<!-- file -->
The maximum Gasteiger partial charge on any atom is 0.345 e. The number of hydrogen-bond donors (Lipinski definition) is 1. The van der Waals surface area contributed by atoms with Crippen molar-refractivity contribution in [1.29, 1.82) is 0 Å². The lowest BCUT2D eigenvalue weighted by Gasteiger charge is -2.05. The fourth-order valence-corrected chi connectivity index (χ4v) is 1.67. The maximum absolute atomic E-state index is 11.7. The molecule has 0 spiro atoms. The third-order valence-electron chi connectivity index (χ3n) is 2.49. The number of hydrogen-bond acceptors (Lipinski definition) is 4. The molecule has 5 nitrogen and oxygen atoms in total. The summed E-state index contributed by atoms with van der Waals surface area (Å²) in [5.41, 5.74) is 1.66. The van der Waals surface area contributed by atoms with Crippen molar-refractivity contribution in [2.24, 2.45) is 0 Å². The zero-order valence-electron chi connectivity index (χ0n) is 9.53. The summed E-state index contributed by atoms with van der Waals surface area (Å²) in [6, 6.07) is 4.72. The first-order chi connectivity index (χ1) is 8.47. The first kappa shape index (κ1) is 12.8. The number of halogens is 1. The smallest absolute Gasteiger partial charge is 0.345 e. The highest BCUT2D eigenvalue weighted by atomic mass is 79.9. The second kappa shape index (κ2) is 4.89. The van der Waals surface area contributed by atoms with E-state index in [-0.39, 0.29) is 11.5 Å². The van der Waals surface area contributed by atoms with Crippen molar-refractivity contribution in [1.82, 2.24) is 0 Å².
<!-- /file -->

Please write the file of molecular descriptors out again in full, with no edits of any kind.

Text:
The maximum Gasteiger partial charge on any atom is 0.345 e. The number of hydrogen-bond donors (Lipinski definition) is 1. The van der Waals surface area contributed by atoms with Crippen molar-refractivity contribution in [1.29, 1.82) is 0 Å². The lowest BCUT2D eigenvalue weighted by Gasteiger charge is -2.05. The fourth-order valence-corrected chi connectivity index (χ4v) is 1.67. The maximum absolute atomic E-state index is 11.7. The molecule has 0 spiro atoms. The third-order valence-electron chi connectivity index (χ3n) is 2.49. The number of hydrogen-bond acceptors (Lipinski definition) is 4. The molecule has 5 nitrogen and oxygen atoms in total. The summed E-state index contributed by atoms with van der Waals surface area (Å²) in [5.41, 5.74) is 1.66. The van der Waals surface area contributed by atoms with Crippen molar-refractivity contribution in [2.24, 2.45) is 0 Å². The zero-order valence-electron chi connectivity index (χ0n) is 9.53. The summed E-state index contributed by atoms with van der Waals surface area (Å²) in [6, 6.07) is 4.72. The first-order chi connectivity index (χ1) is 8.47. The first kappa shape index (κ1) is 12.8. The number of halogens is 1. The smallest absolute Gasteiger partial charge is 0.345 e. The highest BCUT2D eigenvalue weighted by atomic mass is 79.9. The second kappa shape index (κ2) is 4.89. The van der Waals surface area contributed by atoms with E-state index in [-0.39, 0.29) is 11.5 Å². The van der Waals surface area contributed by atoms with Crippen molar-refractivity contribution in [1.82, 2.24) is 0 Å².